DEBUG script to load MBR sector(s) (Physical sectors).

D:\>DEBUG               (Start DEBUG program)
-A 100                  ;Assemble the following at offset 100
xxxx:xxxx MOV AX,201    ;Read 1 sector
xxxx:xxxx MOV BX,200    ;  into memory at offset 200h
xxxx:xxxx MOV CX,1      ;  from Cylinder 0, Sector 1
xxxx:xxxx MOV DX,80     ;  Head 0, on Drive # 80h (81h for 2nd drive, 82h for 3rd, etc.)
xxxx:xxxx INT 13        ;Interrupt for Disk/Diskette functions
xxxx:xxxx INT 3         ;Breakpoint instruction
                        ;Press ENTER an extra time here to return to dash prompt
-G=100                  ;Start program execution at memory offset 100h
-D 200                  ;This will display first 128 bytes of MBR - Optional
-RBX                    ;Length of file - High 2 bytes in BX register
:                       ;  Type in 0 at : prompt
-RCX                    ;Length of file - Low 2 bytes in CX register
:                       ;  Type in 200 at : prompt (200h = 512d bytes = 1 sector) or
                        ;  (7E00 for 63 sectors, C800 for 100 sectors, FC00 for 126 sectors)
-N MBR.BIN              ;Enter a name for the file
                        ;   (or MBR_nnnS.BIN where nnn is the number of sectors)
-W 200                  ;Write BX:CX bytes to filename starting at memory offset 200h
-Q                      ;Quit Debug, return to DOS command prompt

Getting the OS boot sector Using DEBUG

The following DEBUG script loads one sector, beginning at relative sector 0 (this is the volume boot sector, i.e. first OS sector on C:, D:, E:, etc. that contains the bootable code if present), from drive 2 (in DEBUG, 0 is A, 1 is B, 2 is C, etc.), into memory beginning at offset 100 in the current segment, gives a filename to hold the boot sector, sets file size and writes the boot sector as a binary file. DEBUG can then be used to produce an ASCII listing or to Unassemble the boot code as shown in subsequent DEBUG scripts. Physical sectors on the hard drive such as the MBR and extended partition sectors cannot be accessed by the following script as these are not volume records.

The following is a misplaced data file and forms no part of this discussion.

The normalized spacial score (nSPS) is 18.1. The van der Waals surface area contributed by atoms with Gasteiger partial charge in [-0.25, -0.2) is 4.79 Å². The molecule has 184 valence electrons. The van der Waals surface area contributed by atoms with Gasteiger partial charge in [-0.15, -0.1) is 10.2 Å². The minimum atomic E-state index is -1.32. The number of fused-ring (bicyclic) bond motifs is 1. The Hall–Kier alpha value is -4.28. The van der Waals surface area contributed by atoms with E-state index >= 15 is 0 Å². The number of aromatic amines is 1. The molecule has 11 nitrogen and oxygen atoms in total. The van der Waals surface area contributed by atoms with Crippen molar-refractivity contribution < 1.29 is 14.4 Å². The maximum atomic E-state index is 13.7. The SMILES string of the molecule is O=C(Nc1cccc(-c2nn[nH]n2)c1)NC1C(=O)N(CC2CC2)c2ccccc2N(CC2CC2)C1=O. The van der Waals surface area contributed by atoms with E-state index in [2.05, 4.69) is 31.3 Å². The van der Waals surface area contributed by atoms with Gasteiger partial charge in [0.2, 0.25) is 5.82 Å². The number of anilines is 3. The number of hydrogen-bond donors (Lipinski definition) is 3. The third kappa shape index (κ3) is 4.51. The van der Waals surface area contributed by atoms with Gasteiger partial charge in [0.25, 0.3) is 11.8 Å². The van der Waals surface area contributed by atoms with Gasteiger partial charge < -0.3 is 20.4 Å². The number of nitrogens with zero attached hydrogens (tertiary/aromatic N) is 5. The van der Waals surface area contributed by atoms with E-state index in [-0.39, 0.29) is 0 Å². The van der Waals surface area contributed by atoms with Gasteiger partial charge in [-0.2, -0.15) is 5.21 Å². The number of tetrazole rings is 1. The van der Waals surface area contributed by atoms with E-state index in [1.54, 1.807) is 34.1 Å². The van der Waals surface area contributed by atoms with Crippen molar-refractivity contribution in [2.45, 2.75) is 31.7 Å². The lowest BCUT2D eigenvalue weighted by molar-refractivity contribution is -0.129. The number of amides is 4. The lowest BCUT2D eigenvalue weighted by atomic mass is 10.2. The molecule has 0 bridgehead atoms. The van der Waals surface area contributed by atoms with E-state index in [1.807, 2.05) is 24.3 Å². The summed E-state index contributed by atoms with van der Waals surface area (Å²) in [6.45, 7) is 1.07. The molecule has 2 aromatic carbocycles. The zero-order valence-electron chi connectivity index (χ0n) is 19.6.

This will also not work for Windows XP. Instead use the above DEBUG script with 100 or 126 sectors which will acquire both the MBR and OS boot sectors together. For Windows XP, use a boot floppy disk with an older version of Windows or DOS, and the corresponding copy of DEBUG, as Windows XP will not let DEBUG access the disk. If you make an MS-DOS startup diskette in Windows XP, the DOS version on the diskette will be Windows ME (type ver on the command line) which is incompatible with the version of DEBUG in Windows XP. Also see the next section for another method of aqcuiring the OS sectors.

The first line in the DEBUG script can be expanded as follows:
-L 100 2 0 1            ;Load into memory offset 100, from drive 2, 
                         beginning at relative sector 0, 1 sector
For the entire first track (63 sectors) the first line would be:
-L 100 2 0 3F           ;Load into memory offset 100, from drive 2, 
                         beginning at relative sector 0, 63 sectors
and the length of file would be 63 * 512 bytes = 32256 bytes (7E00)
-RCX                    ;Length of file - Low 2 bytes in CX register
:                       ;  Type in 7E00 at : prompt (7E00h = 32256d bytes)

DEBUG script to load volume boot sector(s).

D:\>DEBUG               (Start DEBUG program)